Intelligent Transportation Systems (ITS)
The primary objective of the Intelligent Transportation Systems (ITS) program is to integrate advanced technologies into the current system for greater efficiency and improved safety. Our investigators determine possible uses for a broad range of technologies, including wireless and wire line communications, information technologies and various other electronic applications and equipment. We are involved in the planning, implementation, management and evaluation of various types of ITS-related projects.
The program has enjoyed national prominence for more than 20 years and began with a substantial role in Commercial Vehicle Operations (CVO) projects, particularly the Advantage I-75 Mainline Automated Clearance System. In addition to CVO projects, we have conducted a variety of research projects for the Kentucky Transportation Cabinet and various state and federal transportation agencies as well as private companies. Our research areas range from studies of virtual weigh station technology to traffic control procedures for emergency responders.
Intelligent Transportation Systems – News & Research
Redefining commercial Vehicle Permitting and Credentialing Violations SPR 14-489 – ITS
Although conviction rates for commercial vehicle violations are on the decline in Kentucky, data shows inconsistencies in adjudication of common offenses from district to district. Across the state, cases are being dismissed at an increasing rate, which results in a drop of court costs, but also a decrease in fines paid by commercial vehicle carriers and drivers. KTC analyzed violations of the International Fuel Tax Agreement and the Kentucky Intrastate Tax, the weight-distance tax, Unified Carrier Registration, size and weight laws, and federal regulations. Officials from Kentucky and 3 other southeastern states were surveyed to determine common commercial vehicle enforcement mechanisms and issues with current policies. The biggest challenges the state faces are a backlog of unresolved cases and the fact that the cost of enforcing commercial vehicles laws exceeds the revenue generated by citations.
KTC offered two policy alternatives to the current system, with the aim of creating a more equitable judicial process for motor carriers operating in Kentucky. The solutions are designed to help the Transportation Cabinet generate additional revenue from commercial vehicle enforcement. The first recommendation allows for only state court systems to preside over
Developing a Baseline for Customer Service in the Department of Vehicle Regulation
The Department of Vehicle Regulation (DVR) administers the state’s motor vehicle licensing program as well as state and federal regulations related to commercial vehicles. DVR staff interact with the public more than any other department at KYTC, and additionally, they must work with Circuit Court Clerks, Kentucky State Police, state district and circuit courts, the motor carrier industry, and many other governmental agencies. Through surveys and identification of responsibilities, KTC will identify a baseline for the level of service provided to customers at the DVR. The findings will allow the Cabinet to continually monitor DVR customer service and apply the results throughout all areas of KYTC.
Kentucky Automated Truck Screening (KATS) System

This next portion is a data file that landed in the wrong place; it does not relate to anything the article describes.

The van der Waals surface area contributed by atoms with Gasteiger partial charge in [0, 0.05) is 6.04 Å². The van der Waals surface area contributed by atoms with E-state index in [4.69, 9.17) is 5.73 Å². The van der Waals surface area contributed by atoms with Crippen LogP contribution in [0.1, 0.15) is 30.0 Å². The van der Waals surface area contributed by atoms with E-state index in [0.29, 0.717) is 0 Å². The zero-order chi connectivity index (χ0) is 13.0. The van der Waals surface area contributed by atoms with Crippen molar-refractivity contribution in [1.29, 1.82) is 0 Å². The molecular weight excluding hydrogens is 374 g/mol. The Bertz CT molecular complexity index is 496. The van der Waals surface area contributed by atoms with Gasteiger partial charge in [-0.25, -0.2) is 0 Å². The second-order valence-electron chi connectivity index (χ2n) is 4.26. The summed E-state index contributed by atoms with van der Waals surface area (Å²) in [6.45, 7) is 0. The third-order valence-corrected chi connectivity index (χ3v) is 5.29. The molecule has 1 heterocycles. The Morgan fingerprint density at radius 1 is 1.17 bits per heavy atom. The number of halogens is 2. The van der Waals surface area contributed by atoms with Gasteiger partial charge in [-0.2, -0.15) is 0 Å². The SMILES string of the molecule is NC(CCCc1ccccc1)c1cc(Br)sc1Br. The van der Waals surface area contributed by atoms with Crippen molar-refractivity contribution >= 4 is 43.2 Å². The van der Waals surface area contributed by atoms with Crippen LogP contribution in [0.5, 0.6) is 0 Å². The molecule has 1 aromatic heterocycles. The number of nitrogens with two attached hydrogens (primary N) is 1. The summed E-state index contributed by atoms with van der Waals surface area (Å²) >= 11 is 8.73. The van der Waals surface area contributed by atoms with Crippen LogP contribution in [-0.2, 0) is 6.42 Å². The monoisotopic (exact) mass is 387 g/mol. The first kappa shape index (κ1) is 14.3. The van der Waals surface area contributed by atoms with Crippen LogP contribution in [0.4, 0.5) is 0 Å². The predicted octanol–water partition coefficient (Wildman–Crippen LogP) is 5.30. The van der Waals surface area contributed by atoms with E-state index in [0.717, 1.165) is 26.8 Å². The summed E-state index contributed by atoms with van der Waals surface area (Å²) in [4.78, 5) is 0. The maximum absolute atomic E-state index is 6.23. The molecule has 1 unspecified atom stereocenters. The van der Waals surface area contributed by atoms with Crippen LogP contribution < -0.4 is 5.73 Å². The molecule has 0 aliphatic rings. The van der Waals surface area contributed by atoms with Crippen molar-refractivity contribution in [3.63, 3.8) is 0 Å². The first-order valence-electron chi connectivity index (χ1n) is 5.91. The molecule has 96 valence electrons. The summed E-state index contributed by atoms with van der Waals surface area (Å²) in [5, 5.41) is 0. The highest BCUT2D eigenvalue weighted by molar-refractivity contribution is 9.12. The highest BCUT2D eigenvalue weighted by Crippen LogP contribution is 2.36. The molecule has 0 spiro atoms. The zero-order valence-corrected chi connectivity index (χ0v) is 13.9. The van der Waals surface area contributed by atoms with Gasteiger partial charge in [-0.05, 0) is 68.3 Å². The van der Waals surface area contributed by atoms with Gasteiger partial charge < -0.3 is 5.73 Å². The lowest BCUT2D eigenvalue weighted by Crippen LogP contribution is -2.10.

The first KATS system was deployed in Boone County on I-71 in 2010. This system utilizes optical character recognition technology to identify a commercial vehicle by its USDOT number on the side of the vehicle and the license plate on the front of the tractor. This data is checked against a screening database for commercial vehicles to identify any potential safety, credential, or licensing problems. This technology has helped to identify good candidates for inspection for the Commercial Vehicle Enforcement, Kentucky State Police. Data has shown that the use of this technology can improve safety by identifying problematic drivers and vehicles, leveling the playing field for all motor carriers, and increasing revenue collected through taxes and fees. As a result, Kentucky now has 14 of these systems across the State. The Center assists KYTC with the implementation and maintenance of these systems. KATS was recognized as ITS Midwest Project of the Year in 2014 and received the AASHTO President’s Award for Research in 2015.
Improving Overweight/Over-Dimensional Logistics and Truck Routing Procedures
Moving overweight or over-dimensional loads through Kentucky requires access to reliable data about bridge clearances, construction schedules, detour routes, weight limits, limited lane widths, bridge classifications, and local restrictions. Moving these loads safely and efficiently presents a challenge to the Division of Motor Carriers (DMC). No real-time data on OW/OD routes exists and the attempts to mine outmoded data to develop an automated routing system have failed. KTC examined Kentucky’s current permitting and routing processes, looked to other state’s best practices, and determined the relationship between crash rates and improper truck routing. The findings will improve the safety and economics of OW/OD logistics and will expand the information available for truck routing.
Best Practices for the Implementation of the REAL ID Act
At the time of this study, Kentucky was one of 33 states or jurisdictions that had not yet implemented the REAL ID act. By 2020, a person must carry a form of ID that meets Federal REAL ID standards or they cannot board an aircraft or visit a military base. KTC recommended implementation strategies, including a state security plan, centralized distribution of ID cards, and an online renewal system. Several KY Statutes will have to be amended to allow for changes in license renewal cycles, third party vendor distribution, and the resulting changes in license fees.
Intelligent Transportation Systems Faculty & Staff